President Shimon Peres paid a condolence call Sunday to Shas spiritual leader Rabbi Ovadia Yosef, whose eldest son, Rabbi Yaakov Yosef, died Friday after a yearlong battle with pancreatic cancer.
Peres referred to the late Rabbi Yosef as a “remarkable” man. “The rabbi was his own man with a phenomenal memory,” Peres said. “He went from place to place teaching Torah.”
Yaakov Yosef, 66, the rabbi of Jerusalem’s Givat Moshe neighborhood and a far more hardline political figure than his father, suffered a multi-system failure early last week.
Tens of thousands of mourners flocked to Jerusalem’s Har Hamenuhot cemetery on Friday before sundown to pay their final respects at Yosef’s funeral.
Relations between Yosef and his father, who served as Israel’s chief Sephardi rabbi in the 1970s, were strained at times, largely due to ideological differences. Yaakov favored more hardline halachic interpretations than his father, including on matters of land for peace. Ovadia Yosef favored offering territory to the Palestinians for the sake of a peace agreement, while his son said such deals were forbidden.
Yaakov Yosef was one of the founders of the Shas party, and served as an MK in the 11th Knesset and as a Jerusalem city councilman with the ultra-Orthodox party. During his term, he quarreled with the faction and even accused the party of being corrupt. Yosef’s father denied the allegations and called his son’s accusations an “outright lie,” leading to a rift between him and his son. The younger Yosef eventually left his father’s party.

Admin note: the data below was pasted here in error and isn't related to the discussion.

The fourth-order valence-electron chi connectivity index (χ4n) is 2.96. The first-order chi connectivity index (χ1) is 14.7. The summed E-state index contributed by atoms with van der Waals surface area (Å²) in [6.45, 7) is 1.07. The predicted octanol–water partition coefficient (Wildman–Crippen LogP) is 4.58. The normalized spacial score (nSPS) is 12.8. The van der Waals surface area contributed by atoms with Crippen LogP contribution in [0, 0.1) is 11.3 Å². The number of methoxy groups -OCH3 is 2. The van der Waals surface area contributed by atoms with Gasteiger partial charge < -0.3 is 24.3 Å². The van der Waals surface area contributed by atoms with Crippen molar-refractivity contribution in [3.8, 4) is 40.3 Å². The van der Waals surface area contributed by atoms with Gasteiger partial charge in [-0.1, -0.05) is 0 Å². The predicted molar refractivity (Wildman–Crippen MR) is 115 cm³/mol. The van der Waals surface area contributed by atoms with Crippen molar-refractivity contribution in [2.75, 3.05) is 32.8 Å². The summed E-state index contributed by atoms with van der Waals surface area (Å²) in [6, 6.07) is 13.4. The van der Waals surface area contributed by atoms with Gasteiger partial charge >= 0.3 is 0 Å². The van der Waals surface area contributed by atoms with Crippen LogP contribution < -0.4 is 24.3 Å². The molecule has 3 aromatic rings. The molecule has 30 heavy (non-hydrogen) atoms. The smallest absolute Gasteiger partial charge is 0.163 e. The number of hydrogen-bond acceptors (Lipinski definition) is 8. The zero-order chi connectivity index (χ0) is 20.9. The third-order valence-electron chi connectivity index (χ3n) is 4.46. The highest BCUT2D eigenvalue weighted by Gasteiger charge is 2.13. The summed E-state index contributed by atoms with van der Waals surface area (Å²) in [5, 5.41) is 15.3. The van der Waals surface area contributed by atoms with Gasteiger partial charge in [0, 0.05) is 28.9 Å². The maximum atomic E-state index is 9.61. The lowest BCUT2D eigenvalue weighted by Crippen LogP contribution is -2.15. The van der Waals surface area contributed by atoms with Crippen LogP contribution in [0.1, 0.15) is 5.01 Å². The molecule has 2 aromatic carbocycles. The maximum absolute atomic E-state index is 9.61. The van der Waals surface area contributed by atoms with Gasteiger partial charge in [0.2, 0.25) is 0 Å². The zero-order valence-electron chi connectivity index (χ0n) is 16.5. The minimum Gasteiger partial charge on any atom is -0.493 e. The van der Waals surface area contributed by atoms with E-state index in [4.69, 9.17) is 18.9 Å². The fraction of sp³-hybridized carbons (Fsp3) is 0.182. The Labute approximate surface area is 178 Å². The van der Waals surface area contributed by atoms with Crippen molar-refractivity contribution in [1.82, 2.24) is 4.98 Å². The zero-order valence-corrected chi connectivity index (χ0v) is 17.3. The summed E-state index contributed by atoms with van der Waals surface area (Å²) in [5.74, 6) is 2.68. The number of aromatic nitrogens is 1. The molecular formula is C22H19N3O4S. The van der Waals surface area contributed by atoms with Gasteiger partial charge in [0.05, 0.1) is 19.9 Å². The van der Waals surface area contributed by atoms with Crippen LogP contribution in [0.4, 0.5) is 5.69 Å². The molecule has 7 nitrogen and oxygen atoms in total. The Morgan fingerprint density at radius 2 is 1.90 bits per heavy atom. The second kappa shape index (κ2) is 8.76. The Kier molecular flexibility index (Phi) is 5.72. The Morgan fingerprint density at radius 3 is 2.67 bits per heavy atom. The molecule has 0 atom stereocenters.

The son also endorsed the ostensible duty of soldiers to refuse orders to evacuate settlements, and backed rulings against renting homes to Arabs.
Father and son were said to have improved relations in recent years.
In 2011, Yosef was called in for questioning by the police for endorsing the book “Torat Hamelech,” which promoted the murder of non-Jews under certain circumstances. Yosef refused to respond to the police’s request and was arrested. He was later released and the police closed the case against him without pressing charges.